“The Finer Details: USS KIDD Adds Another Piece to the Puzzle”

Published 6:33 am Tuesday, December 13, 2022

By USS Kidd Veterans Museum Staff
BATON ROUGE, LA – The staff of the USS KIDD Veterans Museum added one more piece to their 40-years-and-running restoration puzzle last week on December 5th: a wooden boat boom, used to moor the ship’s whaleboats when they were deployed. While the boom may be new to those who were born in the 21st century, longtime fans of the museum and residents of Baton Rouge may remember a time when the venerable destroyer displayed such an item after first coming to town.
“It’s both an old and new item,” said Tim NesSmith, Ship Superintendent and Education Outreach Coordinator. “Not long after KIDD arrived in Baton Rouge in 1982, our staff and volunteers were traveling to Reserve Fleets around the country, salvaging parts for her restoration. They came back from Philadelphia at some point with the boat boom of her sistership, USS CAPERTON (DD650). It was installed and was there for several years before the weather got to it.”
The wooden boom eventually succumbed to South Louisiana’s humidity and rot set in. Unable to be salvaged, it was removed and sent home with a volunteer, the late Jesse Eaves of Denham Springs. A master woodworker, it was hoped that Eaves would be able to fashion a replacement. But crucial factors like time and funding are believed to have delayed the replacement, pushing it further down the priority list, until the boom fell out of memory for all but a few.
In 2018, when the film crew for Greyhound was in pre-production, director Aaron Schneider approached NesSmith with video footage of a destroyer rescuing aviators at sea using a cargo net draped from a boat boom. He was unaware that it was actual footage of KIDD from World War II.
“He wanted to know where it was; what happened to it,” said NesSmith. “One of our volunteers, Garrett Lynch, had told me the story. So, I made a call to see if the metal fittings were still around.”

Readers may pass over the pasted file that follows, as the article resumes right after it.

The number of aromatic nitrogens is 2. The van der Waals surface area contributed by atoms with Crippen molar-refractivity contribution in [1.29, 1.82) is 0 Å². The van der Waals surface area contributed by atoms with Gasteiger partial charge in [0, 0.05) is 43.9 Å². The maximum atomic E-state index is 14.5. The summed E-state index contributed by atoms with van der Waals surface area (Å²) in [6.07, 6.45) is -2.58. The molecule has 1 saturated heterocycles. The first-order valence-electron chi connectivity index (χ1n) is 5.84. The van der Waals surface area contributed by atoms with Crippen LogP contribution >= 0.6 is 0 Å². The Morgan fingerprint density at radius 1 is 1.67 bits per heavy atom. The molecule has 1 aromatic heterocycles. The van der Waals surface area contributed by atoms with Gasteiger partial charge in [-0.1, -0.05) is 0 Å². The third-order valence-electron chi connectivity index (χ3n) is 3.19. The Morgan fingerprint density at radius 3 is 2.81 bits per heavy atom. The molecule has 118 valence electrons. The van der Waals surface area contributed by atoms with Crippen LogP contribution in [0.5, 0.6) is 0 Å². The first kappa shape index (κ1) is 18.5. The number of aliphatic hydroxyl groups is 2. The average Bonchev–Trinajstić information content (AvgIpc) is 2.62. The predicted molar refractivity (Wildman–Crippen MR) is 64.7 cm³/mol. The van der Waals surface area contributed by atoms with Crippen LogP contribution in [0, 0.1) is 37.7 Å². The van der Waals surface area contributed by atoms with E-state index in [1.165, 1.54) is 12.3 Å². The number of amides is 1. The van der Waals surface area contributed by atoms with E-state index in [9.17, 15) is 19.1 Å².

The fittings were indeed around. Eaves cleaned and painted them before delivering them to the museum and the Greyhound set dressing team got to work fabricating new woodwork. The completed boom can be seen in a blink-and-you-miss-it scene where the crew of the fictional USS KEELING rescues survivors from a torpedoed merchant vessel. Once production wrapped, the film crew returned the completed boom to the museum.
A boom fabricated for filming in the sheltered sound stages of Celtic Studios was not yet ready for display in the South Louisiana weather. The museum staff had no wish to repeat history with this rebuilt piece. But the fabrication and installation of a torpedo blast shield replica that same year pushed the boom down a notch in priority and then the COVID-19 pandemic struck.
“We were ready to go for Spring 2020,” NesSmith said. “We had obtained rigging plans from former volunteer Byron Como. We purchased the cable rigging via a grant from Tin Can Sailors, Inc. We just needed to seal the wood really well and paint it. Then, COVID hit and we tucked it away out of the weather until the right opportunity came along.”
Volunteer Fred Enters and staff member Nathan Bergeron took on that task this fall, sanding, filling, and sealing the wood before painting it in KIDD’s wartime camouflage. The right opportunity arrived last week in the form of three crew members from the latest ship to bear the name KIDD, the Arleigh Burke-class guided missile destroyer DDG-100. The trio were in Baton Rouge to represent their ship at the museum’s Pearl Harbor Day observance, and to do a little volunteer work aboard their ship’s predecessor. They were keen to help add a new piece to the puzzle.
“We saw tradition in action last week as sailors from the 3rd KIDD namesake returned a piece of history to the elder namesake,” said Parks Stephenson, Executive Director of the USS KIDD Veterans Museum. “This simple boatswain’s task both connects them to their past and continues KIDD’s legacy to the present day. In this way, we keep the memory of Rear Admiral Kidd’s sacrifice alive and all those who sailed in the ships that bore his name.”
“It’s a small detail,” said NesSmith. “But no less important. People may not even notice it unless we deploy it. But for the boatswain’s mates and coxswains who handled the boats, and anyone who went to liberty via whaleboat, it’s a detail that mattered to them.”
For more information, please contact Ship Superintendent Tim NesSmith via phone at (225) 342- 1942, Ext. 11 or via email at TNessmith@usskidd.com.